Istrail said November and December were busy months, especially with gift boxes that included coffee, a Pheo T-shirt and a Pheo coffee mug with the diagnosis code for caffeine deficiency on the mug.
“We spend an absurd amount of time on our packaging and label designs to create a gift,” Istrail said. Some labels, such as Dulci Vitrioli, include historical quotes, such as “Gentleman, this is no humbug!”
Istrail designed the labels himself and buys the bags in bulk online. He ships through UPS, FedEx and the U.S. Postal Service. Pheo Coffee pays for shipping all orders above $60.
The prices range from $15.99 for a 12-once bag of Butterfly to $22.99 for X brand. Istrail said he nets $7 to $12 in gross profit on each bag. After he pays for shipping, bags and labels, he splits the rest between himself and his medical care donations. The company is an S corp., which means all the businesses profits appear on his personal income tax.
Istrail might get his ambition from his immigrant parents. They came to the United States from Romania in 1983. His father is a computer science professor at Brown University, and his mother is a software engineer. Istrail spent some of his childhood in New Mexico before the family moved to Montgomery County, where he captained the Richard Montgomery High School basketball team.
He hoped for a spot in college basketball and even spent a year at the prestigious Lawrenceville School in New Jersey, in the hope of getting noticed. He did get a few offers, but instead got turned on to business — and developed a taste for coffee.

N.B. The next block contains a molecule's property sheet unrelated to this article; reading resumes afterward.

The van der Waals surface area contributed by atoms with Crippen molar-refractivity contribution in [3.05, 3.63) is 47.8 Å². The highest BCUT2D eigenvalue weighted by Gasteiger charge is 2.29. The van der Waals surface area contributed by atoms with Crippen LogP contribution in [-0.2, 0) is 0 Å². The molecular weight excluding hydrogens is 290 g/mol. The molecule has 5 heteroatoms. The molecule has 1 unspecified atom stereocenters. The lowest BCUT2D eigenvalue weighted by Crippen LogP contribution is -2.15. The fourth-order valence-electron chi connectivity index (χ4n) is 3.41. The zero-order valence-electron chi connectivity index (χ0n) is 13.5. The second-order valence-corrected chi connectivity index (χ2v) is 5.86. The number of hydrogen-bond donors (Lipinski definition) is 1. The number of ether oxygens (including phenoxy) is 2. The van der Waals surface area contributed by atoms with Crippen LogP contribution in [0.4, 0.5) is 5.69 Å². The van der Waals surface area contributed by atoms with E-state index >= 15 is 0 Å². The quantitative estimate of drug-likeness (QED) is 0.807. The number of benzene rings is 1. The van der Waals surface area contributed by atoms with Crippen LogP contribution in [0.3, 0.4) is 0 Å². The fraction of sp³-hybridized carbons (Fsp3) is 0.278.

“My year at Lawrenceville was . . . when I decided I wanted to become a doctor,” he said. “It was when I was able to take classes like robotics or architecture that got me interested in creating products and building interesting things.”
He ended up at Boston University and then at Virginia Commonwealth University School of Medicine, from which he graduated in 2015. During college and medical school, he tried out his new ideas, including a weight loss registry iPhone app and the idea for his stethoscope that would have a speaker so an entire room could hear a heart beat.
“Entrepreneurship reminds me of basketball,” he said. “You train every day to build toward an ultimate goal, whether its to go to the NBA, build an app or start a company. It seems impossible, but . . .”
Istrail accompanied an endocrinologist on rounds one day as a resident, when he saw a patient with a set of symptoms that included high blood pressure, a racing heartbeat, sweat, tremors and anxiousness.
The rare condition is called pheochromocytoma. It became the Pheo in his coffee.
“The patient looked like she was running from a bad guy, and had too much coffee,” Istrail said. “That started me on my silly idea.”
I applaud Dr. Larry’s ambition, but my prognosis for the physician’s little project is dim. Coffee is everywhere. In addition to the big names, Starbucks, Peet’s, Dunkin’ Donuts, there are a million smaller competitors.
Istrail admits his ambition “is pretty crazy.”
“I became addicted to the idea of looking off into the horizon at some seemingly unattainable goal, and then working my butt off each day to make it happen. Whether it was waking up at 5 a.m. every morning before school to train for basketball or staying an extra hour at the hospital. Pheo Coffee is no different.”